Denis Pennel is, due to his years of experience in labour and industrial relations, considered an expert in the labour market at both European and global level.
Dennis, after graduating from the French Institute of Political Studies, started his career with the Communication Group BDDP/TBWA as a PR manager in Paris, France. From there he moved to London where, in 1991, he worked as a consultant for Financial Dynamics, one of the largest specialist consultancies in the UK. In 1993, however, he returned to Paris and joined Deloitte, an accounting and consulting firm, as Head of Information. Five years later, however, he was recruited by Manpower France where he stayed till 2005 as their Corporate Communications Director.
The period 1998 to 2004 saw Denis Pennel a Board Member of Information Presse & Communication. This French trade organisation had 350 PR and corporate communications consultants at the time. Denis served as president of the organisation from 2000 to 2003.
When it comes to EU level participation, Denis is a member of numerous Brussels-based think tanks. Amongst these are included CEPS (Centre for European Policies and Studies) and EPC (European Policy Centre). He has also been Managing Director of the World Employment Confederation since 2005, a position that sees him managing and developing the professional association that represents the employment industry at a global level. This includes international institutions such as the European Union, the International Labour Organisation, the World Bank, and OECD.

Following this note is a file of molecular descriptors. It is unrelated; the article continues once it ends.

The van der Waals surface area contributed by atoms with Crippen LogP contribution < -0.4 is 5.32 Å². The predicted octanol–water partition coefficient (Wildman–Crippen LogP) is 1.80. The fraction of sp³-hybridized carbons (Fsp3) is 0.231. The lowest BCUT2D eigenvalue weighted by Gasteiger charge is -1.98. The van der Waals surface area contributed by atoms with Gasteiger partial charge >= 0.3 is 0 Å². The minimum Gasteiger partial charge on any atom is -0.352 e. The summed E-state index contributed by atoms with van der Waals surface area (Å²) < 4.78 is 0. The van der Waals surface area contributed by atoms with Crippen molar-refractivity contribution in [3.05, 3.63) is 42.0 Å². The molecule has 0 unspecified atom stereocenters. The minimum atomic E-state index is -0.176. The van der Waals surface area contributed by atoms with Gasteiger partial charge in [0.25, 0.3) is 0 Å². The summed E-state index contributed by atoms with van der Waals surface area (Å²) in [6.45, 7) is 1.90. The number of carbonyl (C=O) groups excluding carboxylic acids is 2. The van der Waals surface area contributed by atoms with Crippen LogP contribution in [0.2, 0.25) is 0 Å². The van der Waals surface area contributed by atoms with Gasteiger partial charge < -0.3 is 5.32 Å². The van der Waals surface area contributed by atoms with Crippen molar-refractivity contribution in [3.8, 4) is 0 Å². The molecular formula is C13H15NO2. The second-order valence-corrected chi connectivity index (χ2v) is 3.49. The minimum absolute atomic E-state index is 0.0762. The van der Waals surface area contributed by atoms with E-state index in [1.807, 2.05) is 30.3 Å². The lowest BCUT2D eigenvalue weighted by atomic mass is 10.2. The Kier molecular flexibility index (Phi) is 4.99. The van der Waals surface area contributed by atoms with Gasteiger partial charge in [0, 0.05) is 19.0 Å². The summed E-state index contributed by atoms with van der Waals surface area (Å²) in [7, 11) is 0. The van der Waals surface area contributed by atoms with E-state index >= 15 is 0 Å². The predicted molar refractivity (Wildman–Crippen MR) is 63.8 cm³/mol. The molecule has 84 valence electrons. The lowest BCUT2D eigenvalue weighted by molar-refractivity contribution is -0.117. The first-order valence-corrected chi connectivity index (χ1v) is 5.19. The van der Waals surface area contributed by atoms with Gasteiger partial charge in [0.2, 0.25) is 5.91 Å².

Denis is regularly published, his articles primarily covering such aspects as the changing world of work. He is also an accomplished author with his literary efforts tending to focus on the future of the work environment and all aspects governed by work-related issues.
Denis Pennel, author, pioneer, influencer, manager, and recognised labour market specialist is an international speaker who regularly addresses conferences across the globe. His topics particularly relate to the current and future changes in the labour market as a whole.